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Lyft, Uber, SideCar, and similar ride-sharing services are about making life a little easier for San Franciscans without cars. Now a new crop of companies are working to help folks with cars by handling the parking for them.
Zirx, a parking service that’s been around for about five months, has been aggressively working to save San Franciscans from the misery of parking, and it’s now $6.4 million richer.
From the customer’s perspective, it’s as close to having a personal driver as it can be. After a customer requests a pickup location, a vetted and trained Zirx agent meets them within five to seven minutes and provides a security code to identify themselves as the correct Zirx agent before taking the car off the customer’s hands. To get the car back, the customer simply inputs a pickup location into the app, and the Zirx agent delivers the car at the requested location.
“I actually discovered Zirx because I used it, I used the service and I really enjoyed [it]. The kicker for me was the cold bottle of [Boxed Water] at the end,” said Trinity Ventures general partner Ajay Chopra in an interview with VentureBeat. Trinity Ventures is a major investor in this round, and Chopra is joining Zirx’s board as a result.
Behind the scenes, Zirx parks customers’ cars in various partnering private garages where it rents space based on demand.
“You don’t just want to rent garage spaces. You want to be smart about where and how you’re getting that garage inventory,” Zirx chief executive Sean Behr told VentureBeat. Although he wouldn’t share the specifics, Zirx doesn’t rent a set number of spaces but rather an adjustable number based on car flow, which presumably saves the company from unnecessary costs.
“We’ve long believed that for those mobile on demand services … what really matters is how you handle the backend and how you optimize that,” said Chopra.
The parking competition
“The barrier to entry is certainly very low, but the barrier to success is very high. It’s one thing to build the app, [but] can you reliably return someone’s car in under seven minutes?” said Behr. “There’s a lot of technology and algorithms behind that.”
Just as Lyft, Uber, and the like are competing on a technology front, racing to build the most accurate and robust technology to support their car dispatch services, Zirx and its competitors are undoubtably all working on their data science-based technology to optimize their services.
But the ride-sharing services, because of their focus on convenience, are also duking it out on key customer-facing aspects such as pricing, geographical coverage, and insurance.
In terms of pricing, Zirx seems to come out on top. While Zirx charges only $15 per day, fellow San Francisco company Vatler charges between $20 and $35 per day. Both offer monthly rates as well. New York City’s ValetAnywhere charges on an hourly basis, at about $6 per hour with a maximum of $42 for parking in Midtown Manhattan.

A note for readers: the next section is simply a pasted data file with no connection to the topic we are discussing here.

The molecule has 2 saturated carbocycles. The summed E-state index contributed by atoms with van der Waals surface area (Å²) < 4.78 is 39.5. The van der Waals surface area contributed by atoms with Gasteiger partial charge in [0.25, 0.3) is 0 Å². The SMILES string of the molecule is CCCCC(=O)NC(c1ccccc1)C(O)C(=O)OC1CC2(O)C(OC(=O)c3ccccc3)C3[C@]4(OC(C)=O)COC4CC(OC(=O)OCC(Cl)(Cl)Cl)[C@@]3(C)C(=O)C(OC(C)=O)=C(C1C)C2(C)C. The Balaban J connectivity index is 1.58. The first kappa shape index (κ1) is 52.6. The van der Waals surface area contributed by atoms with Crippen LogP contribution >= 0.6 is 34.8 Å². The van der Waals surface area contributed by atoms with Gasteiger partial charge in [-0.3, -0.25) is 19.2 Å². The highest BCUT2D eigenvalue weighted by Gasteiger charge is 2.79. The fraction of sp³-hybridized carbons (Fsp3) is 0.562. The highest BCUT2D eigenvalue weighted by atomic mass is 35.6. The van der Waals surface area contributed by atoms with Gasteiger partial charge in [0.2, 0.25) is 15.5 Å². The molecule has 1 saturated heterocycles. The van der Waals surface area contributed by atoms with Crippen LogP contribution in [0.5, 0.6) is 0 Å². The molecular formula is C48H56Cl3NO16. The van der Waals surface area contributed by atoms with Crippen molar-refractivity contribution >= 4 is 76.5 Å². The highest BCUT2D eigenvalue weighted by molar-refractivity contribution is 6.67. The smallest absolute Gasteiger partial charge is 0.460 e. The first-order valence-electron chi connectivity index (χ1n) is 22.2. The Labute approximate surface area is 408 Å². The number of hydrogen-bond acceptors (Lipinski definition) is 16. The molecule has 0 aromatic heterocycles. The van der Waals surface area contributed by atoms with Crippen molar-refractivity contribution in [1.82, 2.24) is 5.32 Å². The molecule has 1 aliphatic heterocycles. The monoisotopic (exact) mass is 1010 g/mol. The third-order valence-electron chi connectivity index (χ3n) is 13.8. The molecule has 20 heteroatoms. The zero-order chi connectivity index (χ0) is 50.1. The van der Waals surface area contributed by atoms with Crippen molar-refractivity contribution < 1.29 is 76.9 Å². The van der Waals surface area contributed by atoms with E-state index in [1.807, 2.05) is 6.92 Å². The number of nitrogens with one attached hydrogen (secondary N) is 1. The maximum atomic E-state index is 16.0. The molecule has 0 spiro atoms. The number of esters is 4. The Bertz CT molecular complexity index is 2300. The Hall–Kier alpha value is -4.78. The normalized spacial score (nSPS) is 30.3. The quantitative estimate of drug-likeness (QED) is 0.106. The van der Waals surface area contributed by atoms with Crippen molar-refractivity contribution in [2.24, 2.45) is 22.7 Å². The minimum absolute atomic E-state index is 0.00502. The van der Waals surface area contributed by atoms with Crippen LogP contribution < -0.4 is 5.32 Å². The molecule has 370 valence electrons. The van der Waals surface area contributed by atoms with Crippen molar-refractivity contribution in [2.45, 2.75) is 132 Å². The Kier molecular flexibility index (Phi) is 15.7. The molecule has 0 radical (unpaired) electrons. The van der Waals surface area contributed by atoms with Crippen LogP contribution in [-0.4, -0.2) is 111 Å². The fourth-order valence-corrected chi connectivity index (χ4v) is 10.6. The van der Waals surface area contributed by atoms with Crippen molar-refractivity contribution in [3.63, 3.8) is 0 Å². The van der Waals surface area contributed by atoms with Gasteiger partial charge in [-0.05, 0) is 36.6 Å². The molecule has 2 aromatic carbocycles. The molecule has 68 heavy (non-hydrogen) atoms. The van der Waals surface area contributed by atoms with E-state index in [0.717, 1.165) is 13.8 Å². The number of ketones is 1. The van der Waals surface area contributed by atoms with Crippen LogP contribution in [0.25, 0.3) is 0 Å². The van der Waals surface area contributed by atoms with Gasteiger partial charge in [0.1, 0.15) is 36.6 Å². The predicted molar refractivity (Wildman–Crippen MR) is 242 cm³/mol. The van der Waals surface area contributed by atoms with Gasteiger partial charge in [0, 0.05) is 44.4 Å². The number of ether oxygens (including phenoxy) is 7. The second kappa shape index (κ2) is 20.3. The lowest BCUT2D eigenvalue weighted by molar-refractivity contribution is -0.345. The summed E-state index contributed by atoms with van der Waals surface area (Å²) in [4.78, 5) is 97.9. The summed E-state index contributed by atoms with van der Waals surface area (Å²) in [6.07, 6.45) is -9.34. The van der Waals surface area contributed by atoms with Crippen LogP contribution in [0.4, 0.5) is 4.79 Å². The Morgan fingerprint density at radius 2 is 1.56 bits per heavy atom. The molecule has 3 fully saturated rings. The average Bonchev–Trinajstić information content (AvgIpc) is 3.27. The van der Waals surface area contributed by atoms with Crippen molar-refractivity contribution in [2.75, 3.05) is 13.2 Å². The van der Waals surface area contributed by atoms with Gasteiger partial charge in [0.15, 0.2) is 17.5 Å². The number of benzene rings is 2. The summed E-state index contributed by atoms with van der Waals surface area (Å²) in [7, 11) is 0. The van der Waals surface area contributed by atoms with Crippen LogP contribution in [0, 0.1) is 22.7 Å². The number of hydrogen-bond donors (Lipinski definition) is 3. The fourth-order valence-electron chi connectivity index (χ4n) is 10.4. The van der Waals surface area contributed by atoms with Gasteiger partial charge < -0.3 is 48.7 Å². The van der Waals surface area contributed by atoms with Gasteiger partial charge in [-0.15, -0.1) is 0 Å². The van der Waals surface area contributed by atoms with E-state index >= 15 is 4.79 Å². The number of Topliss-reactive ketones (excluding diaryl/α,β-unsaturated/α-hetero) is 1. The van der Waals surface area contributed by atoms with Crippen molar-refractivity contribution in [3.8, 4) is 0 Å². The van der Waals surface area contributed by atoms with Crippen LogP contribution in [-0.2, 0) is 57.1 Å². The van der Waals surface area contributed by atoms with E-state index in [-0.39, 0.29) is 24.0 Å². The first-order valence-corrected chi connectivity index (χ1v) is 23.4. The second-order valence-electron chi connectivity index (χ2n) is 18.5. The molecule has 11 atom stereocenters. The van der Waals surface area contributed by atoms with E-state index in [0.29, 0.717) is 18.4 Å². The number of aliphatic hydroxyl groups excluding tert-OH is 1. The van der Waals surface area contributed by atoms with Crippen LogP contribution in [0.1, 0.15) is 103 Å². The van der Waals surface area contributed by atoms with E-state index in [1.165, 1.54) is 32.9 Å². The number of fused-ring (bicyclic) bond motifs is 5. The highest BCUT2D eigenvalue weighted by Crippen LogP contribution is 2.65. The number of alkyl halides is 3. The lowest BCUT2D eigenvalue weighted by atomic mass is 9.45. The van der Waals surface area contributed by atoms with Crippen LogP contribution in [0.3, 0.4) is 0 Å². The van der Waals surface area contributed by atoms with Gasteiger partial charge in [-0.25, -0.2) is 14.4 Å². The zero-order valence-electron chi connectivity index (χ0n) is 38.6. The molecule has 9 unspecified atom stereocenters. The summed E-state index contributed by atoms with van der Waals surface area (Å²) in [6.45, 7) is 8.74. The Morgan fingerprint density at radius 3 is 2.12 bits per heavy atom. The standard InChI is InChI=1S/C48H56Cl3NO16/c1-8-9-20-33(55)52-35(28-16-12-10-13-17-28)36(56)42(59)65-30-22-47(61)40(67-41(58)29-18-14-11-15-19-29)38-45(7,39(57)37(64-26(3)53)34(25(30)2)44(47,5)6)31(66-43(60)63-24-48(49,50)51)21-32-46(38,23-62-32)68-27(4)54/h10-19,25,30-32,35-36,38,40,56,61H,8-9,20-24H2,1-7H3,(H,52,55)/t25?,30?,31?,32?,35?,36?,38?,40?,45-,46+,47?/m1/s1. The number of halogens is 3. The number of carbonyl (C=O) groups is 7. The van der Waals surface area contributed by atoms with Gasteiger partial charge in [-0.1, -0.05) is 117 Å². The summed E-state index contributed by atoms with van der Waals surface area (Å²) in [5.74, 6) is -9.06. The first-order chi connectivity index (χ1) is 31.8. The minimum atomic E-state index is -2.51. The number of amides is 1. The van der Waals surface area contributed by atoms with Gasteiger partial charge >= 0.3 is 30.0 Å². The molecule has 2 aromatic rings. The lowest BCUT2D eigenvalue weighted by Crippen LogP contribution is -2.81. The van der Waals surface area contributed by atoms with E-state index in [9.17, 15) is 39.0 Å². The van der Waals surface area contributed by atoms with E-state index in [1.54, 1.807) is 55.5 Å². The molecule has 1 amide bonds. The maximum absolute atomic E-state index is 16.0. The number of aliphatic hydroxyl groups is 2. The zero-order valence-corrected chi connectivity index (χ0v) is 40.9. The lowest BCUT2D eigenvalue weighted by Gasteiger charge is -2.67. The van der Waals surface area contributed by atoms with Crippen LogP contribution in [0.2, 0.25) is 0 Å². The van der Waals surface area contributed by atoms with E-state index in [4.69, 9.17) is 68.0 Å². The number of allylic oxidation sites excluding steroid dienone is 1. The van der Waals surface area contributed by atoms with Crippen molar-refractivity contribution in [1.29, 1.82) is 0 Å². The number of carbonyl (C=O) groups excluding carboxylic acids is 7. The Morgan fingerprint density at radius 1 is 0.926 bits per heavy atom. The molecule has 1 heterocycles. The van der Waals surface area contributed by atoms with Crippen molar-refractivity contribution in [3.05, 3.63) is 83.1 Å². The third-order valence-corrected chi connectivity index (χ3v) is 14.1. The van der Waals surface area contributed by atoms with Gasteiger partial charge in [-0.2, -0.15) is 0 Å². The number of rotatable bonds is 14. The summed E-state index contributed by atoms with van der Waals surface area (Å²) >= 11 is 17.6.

For geographical reach, Zirx appears to barely surpass Vatler. Both companies service SoMA and the Financial District, but Zirx also covers Hayes Valley. As mentioned, ValetAnywhere is only in Manhattan, currently available in Midtown between 57th and 14th Street, although it plans to expand south soon.
As for insurance — a hot topic in ridesharing that will no doubt surface here too — all three services appear to have what is known as “garage keeper” insurance, which is for businesses storing customer cars. Both ValetAnywhere and Zirx shared with VentureBeat that they have $1 million and $2 million-per-incident policies respectively, and Zirx has added that a customer car is covered from the moment an agent takes custody of it all the way until the customer takes back possession of it (the other two didn’t clarify whether that’s the case for them as well).
Just as with any other “convenience” service, much of the battle will come down to offering the best combination of price and painlessness. While Vatler is focusing on office parking as its customer acquisition strategy (something employers could potentially offer as paid-for perk), Zirx is beating it in price and geographical coverage so far. Little touches such as the cold carton of Boxed Water Zirx delivers with each car as well as its secret menu of additional services (filling up the gas tank, car wash, etc.) might also become important as the companies attempt to differentiate themselves.
Along with Trinity Ventures, Norwest Venture Partners also invested in this round. Norwest partner Sergio Monsalve will also join the company’s board.
Zirx was founded earlier this year by Sean Behr, Boris Zamoruev, and Boris Perlov, and is based in San Francisco.
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